Now it’s confirmed. The German economy ended the year with a decent growth performance in the final quarter. Despite increasing external headwinds, the German economy grew by 0.3%. This is slightly less than the first estimate for the annual growth number had suggested and probably the result of an entire batch of disappointing hard December data. Compared with the last quarter of 2014, the economy grew by 2.1%. Working-day adjusted, 4Q growth was 1.3% YoY. Details of 4Q GDP will only be published at the end of the month but available monthly indicators and the statistical office’s statement suggest that domestic demand was the main growth driver. Government consumption, a bit of private consumption and another surge in the construction sector supported growth, while at the same time net exports were a drag on growth.
Without any doubt, the performance of the German economy since 2009 has been impressive. In 27 quarters, the economy only shrank three times. Moreover, over this period, the economy moved from a purely export-driven model towards a much more balanced model with domestic factors currently shielding the economy against external headwinds. Sadly, as impressive this well-known growth story might be, against the background of latest financial market turmoil, today’s German GDP data almost look like a relict of the good old days. They will do little to nothing to calm markets.
Looking ahead, the year 2016 could be more challenging for the German economy than many had expected. Not only due to the refugee crisis and increasing political uncertainty but mainly due to increasing external headwinds. On top of the well-known risk factor like slowing China and emerging markets or a still struggling Eurozone, low oil prices and the possible weakness of the US economy could give the German economy a hard time. In particular, any slowdown of the US economy could turn out to be a double whammy for Germany. The direct impact through weaker demand from last year’s most important trading partner and the indirect impact through a stronger euro are in our view currently the biggest risks for the German economy.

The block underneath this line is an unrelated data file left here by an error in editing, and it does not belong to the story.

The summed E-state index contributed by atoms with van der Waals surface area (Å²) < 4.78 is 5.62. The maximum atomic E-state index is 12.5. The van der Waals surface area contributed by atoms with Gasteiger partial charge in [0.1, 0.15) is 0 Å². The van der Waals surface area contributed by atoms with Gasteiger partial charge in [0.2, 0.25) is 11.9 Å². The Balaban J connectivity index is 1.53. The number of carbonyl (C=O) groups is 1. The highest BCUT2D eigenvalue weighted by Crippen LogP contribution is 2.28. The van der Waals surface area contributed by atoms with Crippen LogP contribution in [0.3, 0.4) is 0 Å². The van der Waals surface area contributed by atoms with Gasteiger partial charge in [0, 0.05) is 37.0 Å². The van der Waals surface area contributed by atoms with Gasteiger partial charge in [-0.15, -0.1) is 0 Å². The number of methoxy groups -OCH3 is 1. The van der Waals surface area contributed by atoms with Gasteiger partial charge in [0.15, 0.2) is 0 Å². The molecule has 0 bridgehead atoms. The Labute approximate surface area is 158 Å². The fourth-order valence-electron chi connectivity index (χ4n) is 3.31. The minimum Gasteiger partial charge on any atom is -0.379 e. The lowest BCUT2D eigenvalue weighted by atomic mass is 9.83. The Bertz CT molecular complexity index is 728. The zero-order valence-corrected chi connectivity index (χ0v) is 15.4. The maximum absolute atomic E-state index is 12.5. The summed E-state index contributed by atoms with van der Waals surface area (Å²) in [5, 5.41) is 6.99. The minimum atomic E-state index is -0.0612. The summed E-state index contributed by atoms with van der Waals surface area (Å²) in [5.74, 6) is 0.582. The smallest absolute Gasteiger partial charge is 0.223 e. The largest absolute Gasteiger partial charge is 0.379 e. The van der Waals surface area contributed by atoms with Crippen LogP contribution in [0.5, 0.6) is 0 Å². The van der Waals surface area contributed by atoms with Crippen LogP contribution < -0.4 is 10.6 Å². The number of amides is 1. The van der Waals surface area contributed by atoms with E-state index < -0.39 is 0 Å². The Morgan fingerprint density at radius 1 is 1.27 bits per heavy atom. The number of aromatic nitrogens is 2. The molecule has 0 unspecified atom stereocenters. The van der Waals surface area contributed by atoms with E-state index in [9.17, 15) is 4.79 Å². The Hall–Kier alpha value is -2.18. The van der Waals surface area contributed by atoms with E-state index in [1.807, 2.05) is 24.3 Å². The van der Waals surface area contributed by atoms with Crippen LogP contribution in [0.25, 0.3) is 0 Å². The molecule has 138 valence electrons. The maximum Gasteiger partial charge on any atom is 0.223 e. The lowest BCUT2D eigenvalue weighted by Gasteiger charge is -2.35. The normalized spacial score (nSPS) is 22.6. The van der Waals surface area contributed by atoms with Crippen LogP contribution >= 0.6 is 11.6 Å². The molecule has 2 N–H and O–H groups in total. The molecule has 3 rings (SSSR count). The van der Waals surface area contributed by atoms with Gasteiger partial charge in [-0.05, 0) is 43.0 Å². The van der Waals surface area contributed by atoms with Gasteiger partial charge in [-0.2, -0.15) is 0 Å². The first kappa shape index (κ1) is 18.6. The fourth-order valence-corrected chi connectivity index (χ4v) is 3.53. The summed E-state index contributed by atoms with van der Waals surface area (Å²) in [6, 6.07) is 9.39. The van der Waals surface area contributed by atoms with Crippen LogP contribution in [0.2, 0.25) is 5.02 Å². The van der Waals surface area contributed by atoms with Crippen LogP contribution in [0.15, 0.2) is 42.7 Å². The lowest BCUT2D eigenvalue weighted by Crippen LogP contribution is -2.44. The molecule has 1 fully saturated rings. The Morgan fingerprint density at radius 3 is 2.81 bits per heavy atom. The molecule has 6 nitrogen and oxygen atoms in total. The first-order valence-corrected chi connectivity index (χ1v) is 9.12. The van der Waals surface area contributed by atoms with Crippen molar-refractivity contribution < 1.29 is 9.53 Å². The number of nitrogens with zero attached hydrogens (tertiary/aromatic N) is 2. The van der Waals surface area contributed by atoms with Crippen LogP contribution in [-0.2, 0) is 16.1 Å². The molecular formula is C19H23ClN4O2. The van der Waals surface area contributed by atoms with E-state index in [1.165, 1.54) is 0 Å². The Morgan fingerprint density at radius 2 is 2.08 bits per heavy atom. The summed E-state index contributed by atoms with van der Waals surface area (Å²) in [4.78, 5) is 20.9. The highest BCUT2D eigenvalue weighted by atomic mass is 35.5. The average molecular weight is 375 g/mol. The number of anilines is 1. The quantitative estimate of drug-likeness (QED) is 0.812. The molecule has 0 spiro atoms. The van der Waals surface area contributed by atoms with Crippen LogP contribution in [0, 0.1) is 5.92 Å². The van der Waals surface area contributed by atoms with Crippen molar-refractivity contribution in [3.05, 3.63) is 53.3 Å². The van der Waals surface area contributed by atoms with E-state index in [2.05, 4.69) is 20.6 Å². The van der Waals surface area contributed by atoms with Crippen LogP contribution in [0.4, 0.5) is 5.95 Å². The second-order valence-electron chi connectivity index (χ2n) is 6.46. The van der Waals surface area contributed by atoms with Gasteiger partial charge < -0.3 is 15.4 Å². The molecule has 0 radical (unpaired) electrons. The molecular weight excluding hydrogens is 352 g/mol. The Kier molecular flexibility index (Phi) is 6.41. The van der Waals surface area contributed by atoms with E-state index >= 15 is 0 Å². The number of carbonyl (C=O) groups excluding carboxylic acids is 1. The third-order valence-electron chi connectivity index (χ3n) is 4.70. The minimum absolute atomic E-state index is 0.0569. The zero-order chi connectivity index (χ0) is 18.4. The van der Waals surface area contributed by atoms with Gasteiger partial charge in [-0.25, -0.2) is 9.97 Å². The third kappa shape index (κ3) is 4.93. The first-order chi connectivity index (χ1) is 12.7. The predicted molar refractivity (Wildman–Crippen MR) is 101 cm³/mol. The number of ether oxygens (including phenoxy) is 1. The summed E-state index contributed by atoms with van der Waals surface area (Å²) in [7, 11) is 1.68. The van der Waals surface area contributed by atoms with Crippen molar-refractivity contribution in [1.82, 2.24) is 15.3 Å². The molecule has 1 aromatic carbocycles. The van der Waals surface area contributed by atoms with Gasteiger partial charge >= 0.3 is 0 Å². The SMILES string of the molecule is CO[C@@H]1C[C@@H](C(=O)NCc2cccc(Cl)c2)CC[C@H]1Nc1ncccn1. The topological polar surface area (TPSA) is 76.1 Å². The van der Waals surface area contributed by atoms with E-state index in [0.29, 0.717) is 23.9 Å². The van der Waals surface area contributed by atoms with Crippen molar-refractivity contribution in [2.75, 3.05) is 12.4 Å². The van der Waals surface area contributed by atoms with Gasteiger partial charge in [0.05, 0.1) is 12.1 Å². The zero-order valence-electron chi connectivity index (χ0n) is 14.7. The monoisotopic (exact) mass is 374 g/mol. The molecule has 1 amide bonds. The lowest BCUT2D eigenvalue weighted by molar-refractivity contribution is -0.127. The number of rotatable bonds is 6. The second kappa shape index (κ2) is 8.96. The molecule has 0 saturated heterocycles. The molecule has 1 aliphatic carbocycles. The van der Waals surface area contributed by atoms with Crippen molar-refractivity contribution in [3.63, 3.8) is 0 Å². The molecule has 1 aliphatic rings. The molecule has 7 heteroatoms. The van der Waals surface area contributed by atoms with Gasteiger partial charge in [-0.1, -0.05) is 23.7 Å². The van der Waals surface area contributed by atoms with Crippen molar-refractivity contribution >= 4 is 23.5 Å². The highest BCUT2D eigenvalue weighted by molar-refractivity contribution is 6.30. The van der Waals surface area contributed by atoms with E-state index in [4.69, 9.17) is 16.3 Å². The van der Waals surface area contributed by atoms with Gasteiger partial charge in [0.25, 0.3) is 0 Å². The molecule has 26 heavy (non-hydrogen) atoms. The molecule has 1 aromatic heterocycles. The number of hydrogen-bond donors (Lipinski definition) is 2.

To some extent, there are similarities between Germany’s showcase soccer team Bayern Munich and the Eurozone’s showcase economy. At first glance, both performances look impressive and flawless. At second glance, however, weaknesses have emerged recently. These weaknesses have clearly increased the risk for both Bayern Munich and the German economy to surprisingly be knocked off their respective pedestals in the coming weeks and months.